"Comfortably Numb" by Pink Floyd (1979)

Lyricist Roger Waters claimed this track from Pink Floyd's concept album The Wall was inspired by his use of tranquilizers to treat stomach cramps before a concert. In the song, The Wall's fictional protagonist, Pink, is dosed with drugs by a doctor and forced to perform. "That was the longest two hours of my life, trying to do a show when you can hardly lift your arm," Waters later said.

"Heartbreaker" by Pat Benatar (1979)

The second single from Pat Benatar's debut album In the Heat of the Night, "Heartbreaker" was a bit of a slow grower on the charts, but eventually became one of her most enduring songs, despite the fact that it wasn't an original—it was first recorded in 1978 by an English singer, Jenny Darren.

RELATED: The 10 Bands Who Hate Each Other the Most.

"Back in Black" by AC/DC (1980)

This title track from AC/DC's seventh album features Brian Johnson as lead singer, as he'd stepped into that role after the 1980 death of former frontman Bon Scott. The song was intended as a tribute to the departed singer; the band asked Johnson to pen the lyric and he "just wrote what came into [his] head." The album went on to sell more than 50 million copies.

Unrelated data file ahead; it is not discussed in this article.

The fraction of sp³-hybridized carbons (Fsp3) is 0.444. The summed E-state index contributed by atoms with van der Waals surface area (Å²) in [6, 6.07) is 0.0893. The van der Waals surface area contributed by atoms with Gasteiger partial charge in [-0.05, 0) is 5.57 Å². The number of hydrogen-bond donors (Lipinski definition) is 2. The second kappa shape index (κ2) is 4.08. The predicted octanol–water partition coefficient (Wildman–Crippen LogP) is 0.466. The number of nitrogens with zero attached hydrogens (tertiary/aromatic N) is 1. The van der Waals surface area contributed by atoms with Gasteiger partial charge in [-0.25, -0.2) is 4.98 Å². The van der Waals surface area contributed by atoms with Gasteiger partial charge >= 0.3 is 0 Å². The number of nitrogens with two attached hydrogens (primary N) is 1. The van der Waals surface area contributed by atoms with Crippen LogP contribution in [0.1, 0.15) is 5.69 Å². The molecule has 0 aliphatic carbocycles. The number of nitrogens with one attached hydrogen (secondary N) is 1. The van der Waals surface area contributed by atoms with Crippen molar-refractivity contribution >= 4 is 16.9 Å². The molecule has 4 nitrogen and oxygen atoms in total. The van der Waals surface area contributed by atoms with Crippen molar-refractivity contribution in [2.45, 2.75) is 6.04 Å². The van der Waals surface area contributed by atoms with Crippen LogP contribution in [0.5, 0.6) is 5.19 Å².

"Tom Sawyer" by Rush (1981)

Rush lead singer Geddy Lee has called "Tom Sawyer" a "defining" piece of music for the Canadian band, and it went on to become one of the most-played songs on rock radio—but it almost never made it out of the studio. According to Lee, problems with the mix (it was produced on one of the first computerized mixing consoles, he said) initially led him to suggest scrapping it.